Trump administration officials are eyeing several sites in Texas to erect tent cities that would house unaccompanied migrant children detained at the U.S.-Mexico border. This move is in response to the increasing number of children separated from their parents upon arrival in the United States under the administration’s zero tolerance immigration clampdown.

Officials from the Department of Health and Human Services (HHS), which is responsible for housing children detained without parents or guardians, will soon visit Fort Bliss near El Paso, Texas to determine if the base can hold a tent city that would shelter between 1,500 and 5,000, according to McClatchy News Service.

HHS officials said they are also considering Dyess Air Force Base in Abilene and Goodfellow Air Force Base in San Angelo, both in Texas, as potential tent city sites. 

HHS will make the determination if any of the three sites assessed are suitable,” an HHS official told McClatchy.

Some 650 children were separated from their parents in the weeks after Attorney General Jeff Sessions announced the family separation policy, in early May. And nearly 1,800 immigrant families were separated between October 2016 and February 2017. HHS, which houses roughly 10,000 children, is operating at 95 percent capacity.

Sessions, in a lengthy radio interview last week, defended the Trump administration’s family separation policy. The attorney general, prodded by conservative radio host Hugh Hewitt, said he did not think children have a moral right to legal representation while detained. Sessions also said he believes children are being well guarded at detention centers, though he admitted he has not visited any HHS facilities.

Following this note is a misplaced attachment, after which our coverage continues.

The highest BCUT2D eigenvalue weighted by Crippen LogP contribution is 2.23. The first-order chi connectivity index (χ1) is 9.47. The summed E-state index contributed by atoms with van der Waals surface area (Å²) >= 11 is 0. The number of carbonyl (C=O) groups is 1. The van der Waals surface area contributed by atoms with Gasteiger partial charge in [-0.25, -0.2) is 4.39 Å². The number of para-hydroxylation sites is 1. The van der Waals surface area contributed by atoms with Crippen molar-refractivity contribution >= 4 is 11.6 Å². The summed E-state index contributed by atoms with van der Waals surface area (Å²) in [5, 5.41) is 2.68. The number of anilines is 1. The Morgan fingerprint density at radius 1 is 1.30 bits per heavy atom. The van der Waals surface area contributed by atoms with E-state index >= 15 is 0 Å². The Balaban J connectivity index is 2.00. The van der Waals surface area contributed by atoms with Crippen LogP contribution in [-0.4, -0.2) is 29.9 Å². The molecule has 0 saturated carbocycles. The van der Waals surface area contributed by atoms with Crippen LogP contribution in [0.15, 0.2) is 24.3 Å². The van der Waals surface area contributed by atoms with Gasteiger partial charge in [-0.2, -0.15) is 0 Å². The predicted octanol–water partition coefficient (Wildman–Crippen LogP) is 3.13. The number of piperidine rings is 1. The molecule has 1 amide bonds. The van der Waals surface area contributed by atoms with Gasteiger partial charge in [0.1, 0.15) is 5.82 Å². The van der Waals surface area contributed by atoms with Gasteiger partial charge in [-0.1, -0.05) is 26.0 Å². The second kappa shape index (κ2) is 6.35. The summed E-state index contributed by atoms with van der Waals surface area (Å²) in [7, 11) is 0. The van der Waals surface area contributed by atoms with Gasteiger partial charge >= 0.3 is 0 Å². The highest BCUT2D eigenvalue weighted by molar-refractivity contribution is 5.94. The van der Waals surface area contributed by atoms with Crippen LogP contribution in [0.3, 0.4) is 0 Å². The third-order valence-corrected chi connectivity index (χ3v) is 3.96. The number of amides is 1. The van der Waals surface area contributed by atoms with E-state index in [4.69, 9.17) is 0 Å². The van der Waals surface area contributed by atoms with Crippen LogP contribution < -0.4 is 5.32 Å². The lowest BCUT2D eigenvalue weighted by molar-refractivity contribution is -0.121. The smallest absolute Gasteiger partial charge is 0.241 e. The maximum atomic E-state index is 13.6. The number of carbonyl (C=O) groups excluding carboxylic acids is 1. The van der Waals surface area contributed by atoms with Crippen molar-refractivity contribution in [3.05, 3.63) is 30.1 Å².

Texas regulators this week found roughly 150 health violations at dozens of HHS shelters used to house immigrant children. Violations at the centers, operated by the Office of Refugee Resettlement (ORR), included inadequate supervision and untimely medical care, according to the Houston Chronicle.

U.S. Rep. Beto O’Rourke (D-Texas), who represents El Paso, could not confirm that HHS was weighing Fort Bliss as potential tent city site, but he criticized the idea as misguiuded.

“This is absolutely the wrong thing for our country to be doing, and I would hate to see us continue this,” he told the Texas Tribune. “The prospect of building tents or using resources at military installations is just wrong.”

Six Texas state legislators, all Democrats from the El Paso area, sent a letter on Tuesday to Secretary of Homeland Security Kirstjen M. Nielsen and ORR director Scott Lloyd. The missive voiced concern about the potential harm to children’s mental health by using a military base as a temporary shelter.

“The clear purpose of military bases is for armed services operations and housing of military personnel, not for housing immigrant children forcibly taken from their parents,” the letter read.